A group of suburban Chicago municipalities' has proposed a plan that would abolish local property taxes to fund schools and shift the financial burden to the state.
The plan, proposed by the DuPage County Mayors and Managers Conference earlier this month, said that school funding could come from "state general revenue sources such as the income tax and sales tax" and possibly a statewide propen tax only for schools.
Lynn Montei, the group's executive director, said the group hopes the plan will encourage discussions among lawmakers to revise Illinois' school funding system.
Under the plan, school districts could levy local property tax revenues, but only if taxpayers were willing to pay higher education costs than deemed necessary by the state.
The enactment of property tax caps in five suburban Chicago counties spurred the group to look at the issue of education funding in the state, Montei said.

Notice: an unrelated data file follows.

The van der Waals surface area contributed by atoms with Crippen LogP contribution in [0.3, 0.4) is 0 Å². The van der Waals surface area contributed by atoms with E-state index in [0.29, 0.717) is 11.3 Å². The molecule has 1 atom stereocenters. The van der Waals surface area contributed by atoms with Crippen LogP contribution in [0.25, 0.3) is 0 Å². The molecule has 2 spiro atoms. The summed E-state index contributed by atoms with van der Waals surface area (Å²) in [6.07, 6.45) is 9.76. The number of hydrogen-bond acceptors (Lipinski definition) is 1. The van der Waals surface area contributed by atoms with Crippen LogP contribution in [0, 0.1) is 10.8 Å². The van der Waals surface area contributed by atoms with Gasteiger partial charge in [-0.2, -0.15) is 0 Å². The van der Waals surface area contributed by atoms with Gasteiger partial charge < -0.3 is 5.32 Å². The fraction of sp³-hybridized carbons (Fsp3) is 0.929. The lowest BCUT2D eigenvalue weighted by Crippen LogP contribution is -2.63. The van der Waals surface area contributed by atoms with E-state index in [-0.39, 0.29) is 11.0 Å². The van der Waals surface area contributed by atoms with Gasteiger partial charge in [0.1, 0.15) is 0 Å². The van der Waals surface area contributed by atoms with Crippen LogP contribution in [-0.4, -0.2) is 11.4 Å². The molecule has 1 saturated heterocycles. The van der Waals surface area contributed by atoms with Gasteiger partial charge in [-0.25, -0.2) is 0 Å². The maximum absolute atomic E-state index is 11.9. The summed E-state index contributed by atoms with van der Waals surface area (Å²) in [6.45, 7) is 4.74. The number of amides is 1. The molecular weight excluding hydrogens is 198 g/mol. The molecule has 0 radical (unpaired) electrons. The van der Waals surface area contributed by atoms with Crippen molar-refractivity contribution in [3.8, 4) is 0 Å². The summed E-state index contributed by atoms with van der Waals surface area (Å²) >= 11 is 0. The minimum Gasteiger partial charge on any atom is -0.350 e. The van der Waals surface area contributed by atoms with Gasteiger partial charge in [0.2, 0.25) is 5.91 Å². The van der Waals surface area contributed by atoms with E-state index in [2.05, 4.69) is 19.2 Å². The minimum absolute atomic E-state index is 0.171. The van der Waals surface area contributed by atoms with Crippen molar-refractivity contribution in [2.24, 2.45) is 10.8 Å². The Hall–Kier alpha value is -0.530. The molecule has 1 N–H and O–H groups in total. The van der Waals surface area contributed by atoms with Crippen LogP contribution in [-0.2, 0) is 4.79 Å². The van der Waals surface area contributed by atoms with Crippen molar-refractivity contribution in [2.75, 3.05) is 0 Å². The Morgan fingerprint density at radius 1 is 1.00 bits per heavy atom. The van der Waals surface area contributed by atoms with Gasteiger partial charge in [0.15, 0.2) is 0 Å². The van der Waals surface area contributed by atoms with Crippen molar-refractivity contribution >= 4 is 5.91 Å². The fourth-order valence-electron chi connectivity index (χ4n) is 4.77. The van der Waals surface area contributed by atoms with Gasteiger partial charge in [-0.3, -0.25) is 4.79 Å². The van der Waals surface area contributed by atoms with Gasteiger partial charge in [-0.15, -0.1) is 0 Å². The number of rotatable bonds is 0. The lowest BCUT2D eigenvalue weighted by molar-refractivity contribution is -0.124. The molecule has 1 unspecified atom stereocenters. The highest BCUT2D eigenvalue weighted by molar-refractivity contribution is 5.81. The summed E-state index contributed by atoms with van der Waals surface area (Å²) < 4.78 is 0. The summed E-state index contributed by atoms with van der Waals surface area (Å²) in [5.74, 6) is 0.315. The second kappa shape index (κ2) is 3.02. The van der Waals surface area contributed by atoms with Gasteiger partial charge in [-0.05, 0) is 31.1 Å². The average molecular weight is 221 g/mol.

The tax caps, enacted in 1991. have dealt a serious blow to schools with no promise of replacement revenues or follow-up reform measures, she said.
"We never would be reviewing [the issue] if lawmakers did not take the first step with tax caps," Montei said, adding that the group is expected to formally endorse the plan in late September.
The caps limit annual increases in property tax collections by most local governments in the affected counties to 5% or the rate of inflation, whichever is less.
The DuPage County group plan was released in the aftermath of property tax reforms in two other Midwest states. Michigan blazed the trail over the past year by eliminating local property taxes for education. In addition, Wisconsin lawmakers m May approved a plan requiring the state to pick up 66.5% of school operating costs by 1997.